As a director, Derek Cianfrance is usually given a major say in determining who will be cast in a project. But in the case of HBO’s adaptation of Wally Lamb’s “I Know This Much Is True,” Mark Ruffalo was already in place to star as Dominick Birdsey and his twin brother, Thomas, when Cianfrance signed on. In fact, Ruffalo, who had the option on the 1998 novel and was also set to serve as an executive producer, was the reason Cianfrance signed on.

“Mark was always one of my favorite actors. I had tried to get him in ‘Blue Valentine’ back in the mid-2000s and he instead chose to do ‘13 Going on 30,’” Cianfrance says. “We sat down to breakfast together and my answer was ‘yes’ before I even read the material.”

The bond the two formed was integral to the level of trust needed on-set because there were many scenes that featured Ruffalo as both brothers — and those sequences were shot six weeks apart. They started with Ruffalo portraying Dominick, in part because “we thought Mark could gain weight easier in those six weeks than he could lose weight,” says Cianfrance. Additionally, Ruffalo notes, “we wanted Thomas to have an institutional haircut and there was no fast way for me to grow my hair back and neither of us wanted me to wear a wig.”

Although the characters are identical twins, their different experiences over four decades shaped their physicality in the present-day part of the story. Thomas is a schizophrenic who has been in and out of institutions, and “all of that medication in him makes him bloated and changes his personality and posture,” Ruffalo says. Meanwhile, his brother is his caregiver — and one who often spirals from the stress that comes from such a position.

“Dominick, in a strange way, is harder to play,” Ruffalo says. “Thomas can be whatever he’s feeling at any given time; Dominick’s got to keep it together.”

Also integral to this process was Gabe Fazio, who stood in as Thomas when Ruffalo was playing Dominick and vice versa. Fazio, too, went through the process of gaining and losing weight to match the look and body language of the appropriate character, but his performance was ultimately erased when Ruffalo was composited into the final cut. (Fazio can be onscreen in another role, however.)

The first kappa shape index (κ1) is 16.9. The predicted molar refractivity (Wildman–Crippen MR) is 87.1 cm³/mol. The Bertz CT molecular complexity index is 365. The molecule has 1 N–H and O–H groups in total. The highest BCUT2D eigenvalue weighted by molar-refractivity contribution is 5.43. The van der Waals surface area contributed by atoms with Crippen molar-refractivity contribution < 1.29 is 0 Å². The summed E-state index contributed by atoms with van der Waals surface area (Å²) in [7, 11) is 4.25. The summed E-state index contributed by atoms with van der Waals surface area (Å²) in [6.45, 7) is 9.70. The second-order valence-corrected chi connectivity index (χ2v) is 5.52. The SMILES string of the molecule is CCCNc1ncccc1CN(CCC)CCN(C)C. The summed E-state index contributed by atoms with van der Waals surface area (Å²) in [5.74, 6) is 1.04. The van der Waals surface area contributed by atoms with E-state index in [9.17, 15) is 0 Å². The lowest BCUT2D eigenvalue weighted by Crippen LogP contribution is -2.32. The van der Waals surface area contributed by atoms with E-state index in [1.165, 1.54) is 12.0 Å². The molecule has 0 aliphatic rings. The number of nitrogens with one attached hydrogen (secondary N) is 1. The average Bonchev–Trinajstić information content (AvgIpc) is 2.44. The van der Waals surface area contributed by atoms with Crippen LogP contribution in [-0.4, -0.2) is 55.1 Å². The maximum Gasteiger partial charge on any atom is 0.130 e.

“Early on in our rehearsal, Mark used to tell me, ‘That’s not the way I would do it,’” Cianfrance recalls. “And I would tell Mark, ‘Think about Dominick and Thomas. Thomas is not acting in the way that Dominick wants him to, so use this — try to get him to behave the way you want him to behave. That’s only going to add to the chemistry of the characters.’”

Inspired by the scene in “Heat” in which Al Pacino and Robert De Niro sit across from each other in a diner, Cianfrance leaned into a shot-countershot style for scenes that featured the brothers, only showing both of their faces onscreen in the same frame in select, special moments.

He also made sure to stay as physically close to his actors as possible, including scrunching down in the backseat of a picture vehicle during a tense scene in which Thomas freaks out and sees his brother, who is driving, as a demon.

“Derek and I worked together on the scripts, on the characterization and the physicalization [and] the looks — and we were sympatico,” says Ruffalo. “It came to a point where he didn’t even need to give me a note, I could just feel what he needed from me.”